Species account taken from: "A Revision of the Genus Ashmeadiella (Hymen., Megachilidae) Author(s): Charles D. Michener Source: American Midland Naturalist,Vol. 22, No. 1 (Jul., 1939), pp. 1-84"
Ashmeadiella leucozona Cockerell, 1924, Proc. Calif. Acad. Sci., (4)12:556, ? 9; Michener, 1936, Am. Mus. Nov., 875:12, 15 (key).
This black, abundantly pubescent species can be easily recognized by the coarsely and sparsely punctate, shining scutum.
Male: Transfacial line considerably longer than facial line; face covered with white hair; under side of flagellum brown; inner orbits converging slightly below, except for lower thirds; apex of clypeus with a weak concavity very little shorter than basal width of clypeus; mandibles with broad red band subapically; punctures of vertex nearly approximate; anterior ocellus distinctly posterior to midpoint between antennal bases and posterior margin of vertex; distance between posterior ocelli distinctly greater than distance to nearest eye margin and a little greater than distance to posterior edge of vertex; cheeks about half as broad as eyes seen from side. Punctures of scutum coarse, separated by nearly their diameters, those of anterior part of scutum slightly finer than those of vertex, those of posterior part of scutum slightly coarser than those of vertex; scutum with band of white pubescence all the way around; tegulae testaceous; punctures of mesepisterna distinctly finer and a little closer than those of scutum; small segments of tarsi red. Punctures of abdomen quite close and strong, separated by less than their diameters, and somewhat finer than those of mesepisterna; teeth of sixth tergite reddish testa- ceous; lateral teeth of sixth tetgite acutely pointed; median teeth in the holo- type nearly twice as broad as long, and separated by a concavity which is longer than a semicircle, but in two other specimens (a cotype and the var. a) the median teeth are about as broad as long, and separated by a concavity which is broader than a semicircle; tergites one to five with distinct, broad apical-bands of pubescence, usually white but a little yellowish in a cotype. Length 5 to 6 mm.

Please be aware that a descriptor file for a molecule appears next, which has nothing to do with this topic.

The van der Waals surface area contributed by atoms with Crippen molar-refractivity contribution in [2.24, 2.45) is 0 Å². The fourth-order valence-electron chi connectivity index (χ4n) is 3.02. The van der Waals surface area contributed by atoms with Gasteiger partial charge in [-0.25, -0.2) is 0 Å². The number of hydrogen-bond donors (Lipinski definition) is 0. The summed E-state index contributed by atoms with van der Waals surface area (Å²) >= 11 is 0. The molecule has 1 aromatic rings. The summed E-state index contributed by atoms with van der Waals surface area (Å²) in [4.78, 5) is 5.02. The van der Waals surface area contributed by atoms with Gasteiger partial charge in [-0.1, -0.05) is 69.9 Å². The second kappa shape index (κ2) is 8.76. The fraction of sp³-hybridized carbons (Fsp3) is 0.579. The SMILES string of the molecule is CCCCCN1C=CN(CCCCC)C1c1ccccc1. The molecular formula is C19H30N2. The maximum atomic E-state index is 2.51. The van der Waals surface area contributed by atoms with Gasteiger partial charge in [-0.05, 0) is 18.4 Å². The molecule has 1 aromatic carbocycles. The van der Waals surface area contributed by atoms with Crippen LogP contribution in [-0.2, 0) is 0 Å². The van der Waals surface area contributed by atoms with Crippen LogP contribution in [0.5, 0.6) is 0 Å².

Female: Eyes converging below; truncation of clypeus slightly concave, shorter than distance from end of truncation to lateral angle of clypeus; cheeks narrower than eyes, seen from side; transfacial line longer than facial; distance between posterior ocelli greater than distance to nearest eye margin, equal to distance to posterior edge of vertex. Length 7 mm.
Although there is considerable variation in the teeth of the sixth tergite of the male, there is probably only one species concerned. The holotype is the only known specimen with broad teeth. The var. a was distinguished by the narrower teeth, but, as stated above, the cotype has similar teeth.
Type: male; Guaymas, Sonora, Mexico, in California Academy of Sciences. Specimens from the Imperial Valley, California, appear to be this species but the males have narrower faces, and none of them have the broad median teeth of the sixth tergite of the holotype; females have more finely punctate abdomens than in Sonoran specimen